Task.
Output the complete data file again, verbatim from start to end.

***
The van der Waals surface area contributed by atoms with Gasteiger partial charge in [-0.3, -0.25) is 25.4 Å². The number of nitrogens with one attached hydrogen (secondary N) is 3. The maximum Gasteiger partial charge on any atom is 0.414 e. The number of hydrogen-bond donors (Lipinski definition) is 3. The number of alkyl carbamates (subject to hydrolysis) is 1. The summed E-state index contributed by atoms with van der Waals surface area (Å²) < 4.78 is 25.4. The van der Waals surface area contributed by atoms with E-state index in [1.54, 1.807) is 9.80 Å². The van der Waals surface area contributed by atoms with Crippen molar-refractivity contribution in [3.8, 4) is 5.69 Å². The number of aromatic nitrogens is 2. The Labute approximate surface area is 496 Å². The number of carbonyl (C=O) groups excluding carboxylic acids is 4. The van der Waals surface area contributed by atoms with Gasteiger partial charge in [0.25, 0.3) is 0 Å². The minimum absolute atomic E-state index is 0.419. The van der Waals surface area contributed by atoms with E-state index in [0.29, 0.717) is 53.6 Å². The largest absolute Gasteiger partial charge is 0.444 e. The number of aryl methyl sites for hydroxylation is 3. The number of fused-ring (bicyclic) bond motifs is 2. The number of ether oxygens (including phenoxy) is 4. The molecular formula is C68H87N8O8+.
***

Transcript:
The van der Waals surface area contributed by atoms with Gasteiger partial charge in [-0.3, -0.25) is 25.4 Å². The number of nitrogens with one attached hydrogen (secondary N) is 3. The maximum Gasteiger partial charge on any atom is 0.414 e. The number of hydrogen-bond donors (Lipinski definition) is 3. The number of alkyl carbamates (subject to hydrolysis) is 1. The summed E-state index contributed by atoms with van der Waals surface area (Å²) < 4.78 is 25.4. The van der Waals surface area contributed by atoms with E-state index in [1.54, 1.807) is 9.80 Å². The van der Waals surface area contributed by atoms with Crippen molar-refractivity contribution in [3.8, 4) is 5.69 Å². The number of aromatic nitrogens is 2. The Labute approximate surface area is 496 Å². The number of carbonyl (C=O) groups excluding carboxylic acids is 4. The van der Waals surface area contributed by atoms with Gasteiger partial charge in [0.25, 0.3) is 0 Å². The minimum absolute atomic E-state index is 0.419. The van der Waals surface area contributed by atoms with E-state index in [0.29, 0.717) is 53.6 Å². The largest absolute Gasteiger partial charge is 0.444 e. The number of aryl methyl sites for hydroxylation is 3. The number of fused-ring (bicyclic) bond motifs is 2. The number of ether oxygens (including phenoxy) is 4. The molecular formula is C68H87N8O8+.